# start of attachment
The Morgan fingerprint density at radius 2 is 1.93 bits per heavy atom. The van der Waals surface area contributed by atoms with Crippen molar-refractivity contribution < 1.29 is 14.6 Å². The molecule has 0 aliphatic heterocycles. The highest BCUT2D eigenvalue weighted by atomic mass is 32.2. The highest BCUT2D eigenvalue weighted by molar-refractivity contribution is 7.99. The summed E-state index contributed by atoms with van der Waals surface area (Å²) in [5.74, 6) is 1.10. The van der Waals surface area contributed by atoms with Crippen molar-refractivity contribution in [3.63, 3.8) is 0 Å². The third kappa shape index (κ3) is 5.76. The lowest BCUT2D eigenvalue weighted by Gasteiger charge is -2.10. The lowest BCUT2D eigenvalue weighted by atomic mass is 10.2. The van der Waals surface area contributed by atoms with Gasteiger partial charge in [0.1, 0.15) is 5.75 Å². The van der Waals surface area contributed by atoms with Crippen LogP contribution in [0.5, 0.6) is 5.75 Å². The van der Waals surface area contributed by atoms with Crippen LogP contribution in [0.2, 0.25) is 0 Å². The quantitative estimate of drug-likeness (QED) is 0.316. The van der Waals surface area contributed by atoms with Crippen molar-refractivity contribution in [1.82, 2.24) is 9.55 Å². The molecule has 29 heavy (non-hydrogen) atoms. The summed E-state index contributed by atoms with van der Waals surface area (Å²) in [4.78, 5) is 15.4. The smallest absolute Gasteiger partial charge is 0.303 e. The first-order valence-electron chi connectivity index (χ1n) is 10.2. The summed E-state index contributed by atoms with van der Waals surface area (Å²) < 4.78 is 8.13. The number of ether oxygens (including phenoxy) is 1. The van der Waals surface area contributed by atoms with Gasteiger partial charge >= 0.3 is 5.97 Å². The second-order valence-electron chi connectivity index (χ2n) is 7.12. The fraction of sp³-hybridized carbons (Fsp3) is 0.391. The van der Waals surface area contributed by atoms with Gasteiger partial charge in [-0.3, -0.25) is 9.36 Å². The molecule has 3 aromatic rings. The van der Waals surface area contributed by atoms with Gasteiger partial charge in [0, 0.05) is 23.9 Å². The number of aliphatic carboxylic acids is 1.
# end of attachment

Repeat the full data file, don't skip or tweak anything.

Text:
The Morgan fingerprint density at radius 2 is 1.93 bits per heavy atom. The van der Waals surface area contributed by atoms with Crippen molar-refractivity contribution < 1.29 is 14.6 Å². The molecule has 0 aliphatic heterocycles. The highest BCUT2D eigenvalue weighted by atomic mass is 32.2. The highest BCUT2D eigenvalue weighted by molar-refractivity contribution is 7.99. The summed E-state index contributed by atoms with van der Waals surface area (Å²) in [5.74, 6) is 1.10. The van der Waals surface area contributed by atoms with Crippen molar-refractivity contribution in [3.63, 3.8) is 0 Å². The third kappa shape index (κ3) is 5.76. The lowest BCUT2D eigenvalue weighted by Gasteiger charge is -2.10. The lowest BCUT2D eigenvalue weighted by atomic mass is 10.2. The van der Waals surface area contributed by atoms with Gasteiger partial charge in [0.1, 0.15) is 5.75 Å². The van der Waals surface area contributed by atoms with Crippen LogP contribution in [0.5, 0.6) is 5.75 Å². The van der Waals surface area contributed by atoms with Crippen LogP contribution in [0.2, 0.25) is 0 Å². The quantitative estimate of drug-likeness (QED) is 0.316. The van der Waals surface area contributed by atoms with Crippen molar-refractivity contribution in [1.82, 2.24) is 9.55 Å². The molecule has 29 heavy (non-hydrogen) atoms. The summed E-state index contributed by atoms with van der Waals surface area (Å²) in [4.78, 5) is 15.4. The smallest absolute Gasteiger partial charge is 0.303 e. The first-order valence-electron chi connectivity index (χ1n) is 10.2. The summed E-state index contributed by atoms with van der Waals surface area (Å²) < 4.78 is 8.13. The number of ether oxygens (including phenoxy) is 1. The van der Waals surface area contributed by atoms with Gasteiger partial charge >= 0.3 is 5.97 Å². The second-order valence-electron chi connectivity index (χ2n) is 7.12. The fraction of sp³-hybridized carbons (Fsp3) is 0.391. The van der Waals surface area contributed by atoms with Gasteiger partial charge in [-0.3, -0.25) is 9.36 Å². The molecule has 3 aromatic rings. The van der Waals surface area contributed by atoms with Gasteiger partial charge in [0, 0.05) is 23.9 Å². The number of aliphatic carboxylic acids is 1.